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In order for Wisconsin to be 100% carbon-free electricity by 2050, adoption of a community solar bill in Wisconsin must happen.

It is ineluctable, society will eventually redefine reliability and fully embrace green options. "Technology and the pendulum of policy will change things." It is often said that "society will never trade the reliability of fossil fuels for green options...


Utilities such as We Energies in Wisconsin must reassess their relationships with customers as the tide turns toward renewables. In order for Wisconsin to be 100% carbon-free electricity by 2050, adoption of a community solar bill in Wisconsin must happen. The shift towards renewable energy and storage is becoming increasingly normalized, and as this occurs at the residential level, we will naturally see a more decentralized utility model emerge.





This presents an opportunity for We Energies to reshape its approach and operate in partnership with its customers in a way that is mutually beneficial. However, this transition does not come without its challenges.


At the heart of the matter are two key issues: one rooted in the old paradigm, and the other in the new. The older system, while reliable, is simply that - old. The cost of maintaining, sustaining, and developing new projects within this framework does not align with our evolving goals and objectives for a sustainable future.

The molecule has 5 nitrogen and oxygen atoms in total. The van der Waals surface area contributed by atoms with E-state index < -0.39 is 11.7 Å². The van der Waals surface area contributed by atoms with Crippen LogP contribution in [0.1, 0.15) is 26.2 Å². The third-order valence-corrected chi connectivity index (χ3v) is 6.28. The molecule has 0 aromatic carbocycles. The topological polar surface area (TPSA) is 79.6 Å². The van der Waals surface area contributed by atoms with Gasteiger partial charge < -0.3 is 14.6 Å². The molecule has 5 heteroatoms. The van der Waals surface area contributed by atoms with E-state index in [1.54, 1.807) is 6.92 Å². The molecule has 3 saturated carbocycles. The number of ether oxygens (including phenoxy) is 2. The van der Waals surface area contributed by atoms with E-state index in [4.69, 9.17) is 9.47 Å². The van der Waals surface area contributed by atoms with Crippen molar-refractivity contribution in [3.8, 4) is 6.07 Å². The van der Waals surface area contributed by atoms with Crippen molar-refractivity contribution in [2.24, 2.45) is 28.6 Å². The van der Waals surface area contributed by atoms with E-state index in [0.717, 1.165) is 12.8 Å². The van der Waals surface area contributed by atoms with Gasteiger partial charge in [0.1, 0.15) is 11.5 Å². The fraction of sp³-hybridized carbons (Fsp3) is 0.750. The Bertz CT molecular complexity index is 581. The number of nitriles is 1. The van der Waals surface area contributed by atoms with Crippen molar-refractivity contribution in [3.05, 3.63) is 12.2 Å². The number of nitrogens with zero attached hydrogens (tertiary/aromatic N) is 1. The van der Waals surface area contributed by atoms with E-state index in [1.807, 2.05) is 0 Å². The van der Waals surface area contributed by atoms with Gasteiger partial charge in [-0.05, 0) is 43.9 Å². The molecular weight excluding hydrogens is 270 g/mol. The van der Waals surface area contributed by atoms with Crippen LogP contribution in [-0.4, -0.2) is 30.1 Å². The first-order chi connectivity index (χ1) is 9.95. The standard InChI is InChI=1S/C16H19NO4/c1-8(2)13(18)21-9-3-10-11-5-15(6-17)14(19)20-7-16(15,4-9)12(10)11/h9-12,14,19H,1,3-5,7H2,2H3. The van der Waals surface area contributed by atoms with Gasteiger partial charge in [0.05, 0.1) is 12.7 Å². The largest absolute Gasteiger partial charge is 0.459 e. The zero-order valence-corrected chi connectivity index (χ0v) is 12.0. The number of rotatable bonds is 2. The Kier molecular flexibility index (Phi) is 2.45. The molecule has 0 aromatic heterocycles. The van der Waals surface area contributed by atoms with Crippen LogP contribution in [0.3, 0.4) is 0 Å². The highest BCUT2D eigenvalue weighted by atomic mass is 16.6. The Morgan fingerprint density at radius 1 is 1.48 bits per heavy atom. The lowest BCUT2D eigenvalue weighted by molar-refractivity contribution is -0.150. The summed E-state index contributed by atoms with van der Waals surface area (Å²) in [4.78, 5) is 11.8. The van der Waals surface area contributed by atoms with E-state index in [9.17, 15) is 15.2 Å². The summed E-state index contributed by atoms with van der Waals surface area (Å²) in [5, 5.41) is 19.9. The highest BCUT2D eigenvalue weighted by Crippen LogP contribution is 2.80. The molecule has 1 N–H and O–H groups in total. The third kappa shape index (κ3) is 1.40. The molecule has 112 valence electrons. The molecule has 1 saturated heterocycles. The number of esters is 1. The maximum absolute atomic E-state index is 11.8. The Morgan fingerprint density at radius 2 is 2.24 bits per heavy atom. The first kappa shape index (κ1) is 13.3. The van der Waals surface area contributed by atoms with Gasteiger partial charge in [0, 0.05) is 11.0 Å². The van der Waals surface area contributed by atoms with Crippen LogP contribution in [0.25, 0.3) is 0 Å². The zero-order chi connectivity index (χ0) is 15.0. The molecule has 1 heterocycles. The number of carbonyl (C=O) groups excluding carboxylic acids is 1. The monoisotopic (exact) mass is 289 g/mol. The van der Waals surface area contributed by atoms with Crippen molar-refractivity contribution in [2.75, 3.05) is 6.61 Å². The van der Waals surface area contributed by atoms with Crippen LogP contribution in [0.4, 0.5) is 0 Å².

The new challenges lie in operating within a more diversified energy system. Our current grid is not designed for two-way traffic, and with the fluctuations, variability, and volatility in energy flow, managing frequency becomes a significant hurdle. Federal agencies like FERC and interstate power management bodies recognize this challenge in the new energy generation ecosystem.


There are many viable solutions, however. Battery storage, for instance, is a promising avenue. Understanding different battery chemistries can lead to innovative solutions for short-term, mid-term, and long-term energy storage needs. Other approaches also hold promise.


In essence, bridging between the old and the new, the past and the present, requires cooperation and innovation. As we focus on the old, believing natural gas and coal to be our only reliable options, we should ask ourselves: how reliable are they really in the face of an evolving energy landscape and changing consumer demands?


The path forward requires us to embrace change, innovate, and work together to ensure a sustainable and reliable energy future for all.



The Politics: Bill 226 is being advanced by Wisconsin Republicans?

"In another example, people who lean right on the political spectrum are sometimes less open to engaging in eco-friendly behaviors because they associate them with a liberal political ideology. In the United States, for example, Republicans were less likely to buy a compact fluorescent light bulb that they knew was more energy-efficient than an incandescent bulb when it was labeled “Protect the Environment” than when that label was missing."





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